The Godfather is the film critic Pauline Kael described as the greatest ever produced in America. And that famous score of Nino Rota’s now seems as elemental to the film as Brando’s performance or Gordon’s Willis’s signature low-lit cinematography.
The orchestral accompaniment is dominated by brass and woodwind driven pieces: the haunting Rota major theme that engulfs the opening; the soaring brass that takes us from the intimacy of the Corleone family home to the big sound stages of Hollywood.
On one level it is a fairly obvious synthesis of two modes of performance: a film screening and a musical rendition of a film score. It’s a trip to the movies, preceded by a drink at Opera Bar. Viewed in this way, the experience was dominated by the monumentalism of the single film and its massive cultural legacy.
That may be why I noticed a section of the audience surreptitiously slip away at the commencement of the end credits. They missed the orchestra’s rousing grand finale which was accompanied by a moving series of stills from the film production.
Beyond this, what’s the big deal about this recent amalgamation of classic cinema and orchestral live performance?
I suspect cinema’s convergence with various kinds of live performance, such as popular screenings of performances by the Bolshoi Ballet or the New York Metropolitan Opera, has its roots in the desire to make cinema more than simply a screened event. Bringing a live component to the filmic performance brings the performance “to life”. It animates the film images in a way that a recorded soundtrack simply cannot.
In a very real sense, the prerecorded images we see are now made present to us. They receive a surge of new life through the soundtrack. The images themselves are of course past, having been recorded sometime in the early 1970s and screened millions of times since in theatre spaces all over the world.
But the sounds that once accompanied those images are now vitally in the present, in the shared present of the audience gathered in the Opera House. Phrased differently, with some help from philosopher Stanley Cavell, these renewed images of The Godfather are no longer merely past vestiges of a great film classic, they are now profoundly present to the audience.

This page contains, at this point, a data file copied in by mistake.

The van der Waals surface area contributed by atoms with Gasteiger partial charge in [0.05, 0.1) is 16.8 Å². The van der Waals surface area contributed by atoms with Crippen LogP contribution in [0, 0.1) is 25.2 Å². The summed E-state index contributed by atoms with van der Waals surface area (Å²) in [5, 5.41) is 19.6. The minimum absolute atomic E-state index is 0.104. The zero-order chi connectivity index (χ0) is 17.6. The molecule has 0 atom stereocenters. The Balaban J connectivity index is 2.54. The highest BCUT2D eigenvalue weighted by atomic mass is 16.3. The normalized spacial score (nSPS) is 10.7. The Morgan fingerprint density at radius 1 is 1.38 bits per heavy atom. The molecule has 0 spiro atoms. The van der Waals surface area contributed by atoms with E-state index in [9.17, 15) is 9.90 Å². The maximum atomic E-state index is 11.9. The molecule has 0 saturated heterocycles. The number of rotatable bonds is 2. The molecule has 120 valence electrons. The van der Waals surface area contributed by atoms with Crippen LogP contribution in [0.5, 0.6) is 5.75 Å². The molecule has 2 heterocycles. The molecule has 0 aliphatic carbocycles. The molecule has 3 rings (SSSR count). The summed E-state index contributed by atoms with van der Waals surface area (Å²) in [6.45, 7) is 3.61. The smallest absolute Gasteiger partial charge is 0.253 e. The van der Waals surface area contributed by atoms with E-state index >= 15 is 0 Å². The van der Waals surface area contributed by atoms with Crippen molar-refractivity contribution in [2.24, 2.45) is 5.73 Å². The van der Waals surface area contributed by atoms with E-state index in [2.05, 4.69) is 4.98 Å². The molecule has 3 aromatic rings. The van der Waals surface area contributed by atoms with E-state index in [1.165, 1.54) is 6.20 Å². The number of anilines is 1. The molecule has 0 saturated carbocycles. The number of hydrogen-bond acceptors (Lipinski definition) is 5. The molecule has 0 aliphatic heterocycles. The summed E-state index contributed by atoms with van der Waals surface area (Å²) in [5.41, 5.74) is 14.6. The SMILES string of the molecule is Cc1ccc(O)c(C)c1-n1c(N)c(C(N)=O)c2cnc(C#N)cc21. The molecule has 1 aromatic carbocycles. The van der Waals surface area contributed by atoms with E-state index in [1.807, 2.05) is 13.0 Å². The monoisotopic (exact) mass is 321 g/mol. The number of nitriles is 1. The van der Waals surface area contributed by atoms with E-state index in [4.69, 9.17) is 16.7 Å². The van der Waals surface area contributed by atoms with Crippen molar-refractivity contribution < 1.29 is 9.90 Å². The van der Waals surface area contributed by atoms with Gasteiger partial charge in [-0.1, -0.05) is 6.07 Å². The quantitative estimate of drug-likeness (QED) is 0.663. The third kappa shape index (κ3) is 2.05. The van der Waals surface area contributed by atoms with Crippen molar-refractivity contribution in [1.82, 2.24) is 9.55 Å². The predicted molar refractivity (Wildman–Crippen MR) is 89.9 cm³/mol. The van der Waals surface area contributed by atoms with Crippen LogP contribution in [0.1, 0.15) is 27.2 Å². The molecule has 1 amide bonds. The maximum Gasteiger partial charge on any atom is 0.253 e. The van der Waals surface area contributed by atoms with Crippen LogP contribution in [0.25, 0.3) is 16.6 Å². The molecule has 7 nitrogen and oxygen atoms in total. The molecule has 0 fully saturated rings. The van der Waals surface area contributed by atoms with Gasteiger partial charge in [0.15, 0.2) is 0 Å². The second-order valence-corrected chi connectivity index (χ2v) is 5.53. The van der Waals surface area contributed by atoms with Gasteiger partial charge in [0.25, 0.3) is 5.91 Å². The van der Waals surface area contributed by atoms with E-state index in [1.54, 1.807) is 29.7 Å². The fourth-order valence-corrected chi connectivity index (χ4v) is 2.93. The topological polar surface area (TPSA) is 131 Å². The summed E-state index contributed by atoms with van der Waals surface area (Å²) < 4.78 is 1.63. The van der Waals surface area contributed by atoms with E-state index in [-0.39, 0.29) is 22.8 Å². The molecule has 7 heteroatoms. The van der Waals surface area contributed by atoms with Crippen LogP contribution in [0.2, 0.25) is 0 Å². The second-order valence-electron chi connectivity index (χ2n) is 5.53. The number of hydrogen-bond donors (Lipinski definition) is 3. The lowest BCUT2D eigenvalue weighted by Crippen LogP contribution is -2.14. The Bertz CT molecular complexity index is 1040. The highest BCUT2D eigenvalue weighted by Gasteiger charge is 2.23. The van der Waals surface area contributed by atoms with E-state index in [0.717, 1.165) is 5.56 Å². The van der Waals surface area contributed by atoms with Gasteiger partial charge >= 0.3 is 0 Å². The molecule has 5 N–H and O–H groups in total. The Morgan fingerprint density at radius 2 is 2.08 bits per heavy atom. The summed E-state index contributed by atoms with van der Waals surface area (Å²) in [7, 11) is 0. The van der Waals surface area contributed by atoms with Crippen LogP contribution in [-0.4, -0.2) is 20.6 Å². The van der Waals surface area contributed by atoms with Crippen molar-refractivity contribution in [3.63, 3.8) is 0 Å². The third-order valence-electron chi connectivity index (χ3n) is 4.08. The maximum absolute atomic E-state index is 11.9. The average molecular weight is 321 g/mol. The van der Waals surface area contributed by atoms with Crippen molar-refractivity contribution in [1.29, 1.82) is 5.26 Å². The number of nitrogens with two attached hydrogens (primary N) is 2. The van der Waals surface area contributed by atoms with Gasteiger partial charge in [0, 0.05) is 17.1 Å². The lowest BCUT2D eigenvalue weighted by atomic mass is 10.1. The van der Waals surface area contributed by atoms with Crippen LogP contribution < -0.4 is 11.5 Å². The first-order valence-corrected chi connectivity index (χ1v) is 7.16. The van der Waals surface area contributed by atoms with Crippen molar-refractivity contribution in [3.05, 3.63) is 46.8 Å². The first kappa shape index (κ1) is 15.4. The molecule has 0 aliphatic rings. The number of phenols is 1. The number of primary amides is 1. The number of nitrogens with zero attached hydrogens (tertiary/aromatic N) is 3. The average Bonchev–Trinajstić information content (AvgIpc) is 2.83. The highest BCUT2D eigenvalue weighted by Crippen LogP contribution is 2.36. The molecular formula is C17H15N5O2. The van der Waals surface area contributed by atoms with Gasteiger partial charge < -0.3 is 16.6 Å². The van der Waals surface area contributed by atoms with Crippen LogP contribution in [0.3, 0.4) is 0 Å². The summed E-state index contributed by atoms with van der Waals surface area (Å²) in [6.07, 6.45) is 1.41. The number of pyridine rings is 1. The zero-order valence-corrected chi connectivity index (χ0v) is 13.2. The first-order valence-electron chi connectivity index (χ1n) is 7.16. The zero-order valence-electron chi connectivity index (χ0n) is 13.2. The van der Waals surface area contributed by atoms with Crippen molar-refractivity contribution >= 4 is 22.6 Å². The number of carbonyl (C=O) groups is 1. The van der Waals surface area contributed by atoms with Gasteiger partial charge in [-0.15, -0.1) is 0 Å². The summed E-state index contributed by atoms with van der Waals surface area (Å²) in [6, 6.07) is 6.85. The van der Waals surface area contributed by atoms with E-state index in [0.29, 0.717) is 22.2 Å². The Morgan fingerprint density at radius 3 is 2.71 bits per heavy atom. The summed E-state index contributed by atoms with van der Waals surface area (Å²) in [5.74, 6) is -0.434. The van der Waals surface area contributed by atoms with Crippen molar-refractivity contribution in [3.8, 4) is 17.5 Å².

This kind of philosophising about film experience might sound hopelessly abstract and even a little silly, but I’ve always been sympathetic to Cavell’s position. In my own experience with cinema, I’m always searching for the most profound and immediate form of encounter.
To that end, the SSO’s live accompaniment to The Godfather is something quite precious, and I suspect Cavell might have seen it in a similar way.
The image opens on black, a dominant motif. Prior to the appearance of Bonasera, emerging out of the darkness of the space with the words, “I believe in America. America has made my fortune…”, the film is first animated by the sound of a trumpet.
In the live performance that sound is miraculously no longer fixed to the image via the soundtrack but instead emerges out of the theatrical space in which the audience is seated. The sound is thus made present to the ears of the audience, and in that moment of initial emergence is a very special kind of cinematic encounter.
For film purists, there are compromises borne of the conflicting imperatives of visual and aural performance. For one, the light bleeding from the orchestral space onto the screen is a diminution of the whole. In his raucous history of the New Hollywood cinema of the early 1970s, Easy Riders, Raging Bulls, Peter Biskind describes an early screening of the film for Robert Evans, a major Paramount executive.
Apparently (so the story goes), the film opened on black, with Bonasera’s monologue, and Evans said: “What’s on the screen. Do I have my shades on?”
Black infuses the complex pictorial space of The Godfather, and Gordon Willis’s cinematography with blacks and sepia tones is now legendary. A lot of this visual subtlety was unfortunately lost in the SSO performance. The classic performances are there – Pacino’s telling of a “true story” involving Luca Brasi in the opening sequence is surely a highlight of his illustrious career – the music is glorious in live accompaniment, but the cinematic space contained within the frame is significantly diminished.
Yet this is a small detraction from what is ultimately a performance hybrid, and as such, a very welcome experiment with what cinema – as image and sound – has to offer.
The Sydney Symphony Orchestra played the soundtrack to The Godfather at the Sydney Opera House. Details here.